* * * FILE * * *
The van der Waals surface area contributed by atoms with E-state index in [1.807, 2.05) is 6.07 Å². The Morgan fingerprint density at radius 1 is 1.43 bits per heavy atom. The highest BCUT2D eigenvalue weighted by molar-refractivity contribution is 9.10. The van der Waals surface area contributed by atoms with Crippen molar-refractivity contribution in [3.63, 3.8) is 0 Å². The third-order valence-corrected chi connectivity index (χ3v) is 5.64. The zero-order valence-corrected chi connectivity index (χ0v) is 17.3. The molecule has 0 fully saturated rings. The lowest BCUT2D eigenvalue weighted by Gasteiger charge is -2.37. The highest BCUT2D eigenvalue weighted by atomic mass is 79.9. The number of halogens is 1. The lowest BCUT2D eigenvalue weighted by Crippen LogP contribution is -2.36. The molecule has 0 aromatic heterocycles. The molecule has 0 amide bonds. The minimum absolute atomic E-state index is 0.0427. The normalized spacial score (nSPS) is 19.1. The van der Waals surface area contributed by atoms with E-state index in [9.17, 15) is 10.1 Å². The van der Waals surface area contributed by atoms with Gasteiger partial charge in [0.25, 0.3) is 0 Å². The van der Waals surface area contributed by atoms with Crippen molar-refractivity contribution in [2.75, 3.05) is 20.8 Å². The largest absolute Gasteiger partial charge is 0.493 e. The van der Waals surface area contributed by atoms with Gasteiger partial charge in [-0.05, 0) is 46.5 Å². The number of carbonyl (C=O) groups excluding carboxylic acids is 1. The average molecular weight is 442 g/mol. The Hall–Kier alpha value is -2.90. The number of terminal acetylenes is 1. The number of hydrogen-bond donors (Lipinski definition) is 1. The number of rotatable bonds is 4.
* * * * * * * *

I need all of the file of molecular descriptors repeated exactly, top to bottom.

The van der Waals surface area contributed by atoms with E-state index in [1.807, 2.05) is 6.07 Å². The Morgan fingerprint density at radius 1 is 1.43 bits per heavy atom. The highest BCUT2D eigenvalue weighted by molar-refractivity contribution is 9.10. The van der Waals surface area contributed by atoms with Crippen molar-refractivity contribution in [3.63, 3.8) is 0 Å². The third-order valence-corrected chi connectivity index (χ3v) is 5.64. The zero-order valence-corrected chi connectivity index (χ0v) is 17.3. The molecule has 0 fully saturated rings. The lowest BCUT2D eigenvalue weighted by Gasteiger charge is -2.37. The highest BCUT2D eigenvalue weighted by atomic mass is 79.9. The number of halogens is 1. The lowest BCUT2D eigenvalue weighted by Crippen LogP contribution is -2.36. The molecule has 0 aromatic heterocycles. The molecule has 0 amide bonds. The minimum absolute atomic E-state index is 0.0427. The normalized spacial score (nSPS) is 19.1. The van der Waals surface area contributed by atoms with E-state index in [9.17, 15) is 10.1 Å². The van der Waals surface area contributed by atoms with Gasteiger partial charge in [0.25, 0.3) is 0 Å². The van der Waals surface area contributed by atoms with Crippen molar-refractivity contribution in [2.75, 3.05) is 20.8 Å². The largest absolute Gasteiger partial charge is 0.493 e. The van der Waals surface area contributed by atoms with Gasteiger partial charge in [-0.05, 0) is 46.5 Å². The number of carbonyl (C=O) groups excluding carboxylic acids is 1. The average molecular weight is 442 g/mol. The Hall–Kier alpha value is -2.90. The number of terminal acetylenes is 1. The number of hydrogen-bond donors (Lipinski definition) is 1. The number of rotatable bonds is 4.